are using the 47g for broccoli, cabbage, and cauliflower mostly to
combat swede midge, which was very effective last summer and has allowed
us to reintroduce those crops after several years of leaving them out.
Seems like this fabric will last quite a few years and is versatile for
other crops slots as well like cucurbits and alliums. we have used the
60g for larger bugs and critters on cucurbits and strawberries, its
heavy enough to just lay down without many sandbags and easy to peel off
is very expensive compared to remay, though i believe worth it for its
durability and effectiveness through warmer conditions.
We love it enough that is has a nick name. The crew calls it panty hose.
It is great for second crop Brassica's (June) for flea beetles.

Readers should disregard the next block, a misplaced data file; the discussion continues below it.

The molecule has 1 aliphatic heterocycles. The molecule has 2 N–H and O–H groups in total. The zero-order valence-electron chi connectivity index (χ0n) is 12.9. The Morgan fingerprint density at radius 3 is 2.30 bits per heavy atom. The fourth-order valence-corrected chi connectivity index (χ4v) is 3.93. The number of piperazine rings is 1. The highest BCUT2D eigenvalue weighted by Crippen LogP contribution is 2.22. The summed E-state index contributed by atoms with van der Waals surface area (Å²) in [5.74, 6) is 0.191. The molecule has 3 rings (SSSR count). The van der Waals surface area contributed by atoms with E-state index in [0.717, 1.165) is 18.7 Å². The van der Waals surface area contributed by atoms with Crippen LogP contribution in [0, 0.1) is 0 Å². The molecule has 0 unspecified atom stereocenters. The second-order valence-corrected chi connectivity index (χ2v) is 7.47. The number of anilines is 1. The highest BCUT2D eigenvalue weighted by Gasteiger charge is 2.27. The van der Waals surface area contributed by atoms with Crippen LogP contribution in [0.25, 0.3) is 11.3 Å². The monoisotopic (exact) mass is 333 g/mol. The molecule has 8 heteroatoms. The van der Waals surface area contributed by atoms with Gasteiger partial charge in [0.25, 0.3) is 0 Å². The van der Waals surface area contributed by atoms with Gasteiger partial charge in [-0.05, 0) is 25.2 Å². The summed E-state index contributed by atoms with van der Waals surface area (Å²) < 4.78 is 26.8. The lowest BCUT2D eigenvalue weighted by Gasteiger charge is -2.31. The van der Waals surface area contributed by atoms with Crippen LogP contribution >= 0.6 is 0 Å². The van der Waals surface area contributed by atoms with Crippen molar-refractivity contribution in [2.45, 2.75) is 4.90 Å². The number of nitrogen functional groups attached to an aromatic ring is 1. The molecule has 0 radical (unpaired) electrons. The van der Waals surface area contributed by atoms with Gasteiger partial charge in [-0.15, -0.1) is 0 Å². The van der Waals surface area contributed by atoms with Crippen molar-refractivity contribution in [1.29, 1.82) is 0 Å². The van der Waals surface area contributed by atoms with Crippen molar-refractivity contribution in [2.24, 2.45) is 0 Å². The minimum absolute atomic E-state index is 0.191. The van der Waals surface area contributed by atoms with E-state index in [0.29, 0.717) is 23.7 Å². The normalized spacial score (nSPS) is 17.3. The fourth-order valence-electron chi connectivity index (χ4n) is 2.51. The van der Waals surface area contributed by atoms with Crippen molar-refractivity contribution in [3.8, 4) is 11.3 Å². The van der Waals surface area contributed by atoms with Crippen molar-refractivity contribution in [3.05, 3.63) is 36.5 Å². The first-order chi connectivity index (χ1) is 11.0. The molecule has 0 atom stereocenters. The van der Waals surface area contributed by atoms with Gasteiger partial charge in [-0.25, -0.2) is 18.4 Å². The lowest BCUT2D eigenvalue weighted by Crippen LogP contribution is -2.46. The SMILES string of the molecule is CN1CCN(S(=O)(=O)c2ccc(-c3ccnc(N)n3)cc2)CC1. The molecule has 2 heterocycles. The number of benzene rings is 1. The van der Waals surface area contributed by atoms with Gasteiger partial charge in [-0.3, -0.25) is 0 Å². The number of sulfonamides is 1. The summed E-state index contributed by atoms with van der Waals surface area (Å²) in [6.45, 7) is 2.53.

Significant reduction in heat stress and less blowing off. Lasts two
seasons if you are careful. Some woodchuck protection as well!
I have several customers that use our ExcludeNet
netting on vegetables. They say they will never go back to using row
cover. If you like, I can ask them if they mind if I forward their
names and contact info to you. They have purchased it for several years
in a row.
University of Kentucky is doing large scale trials at growers farms
with both 60 gram and 85 gram netting. Just weeks into the trial,
growers called me to order their own netting because they liked it so
ExcludeNet netting has a five year warranty against UV degradation. I
used the 80 gram netting on my commercial blueberry planting for six
years in a row and would have used it for a seventh year had I not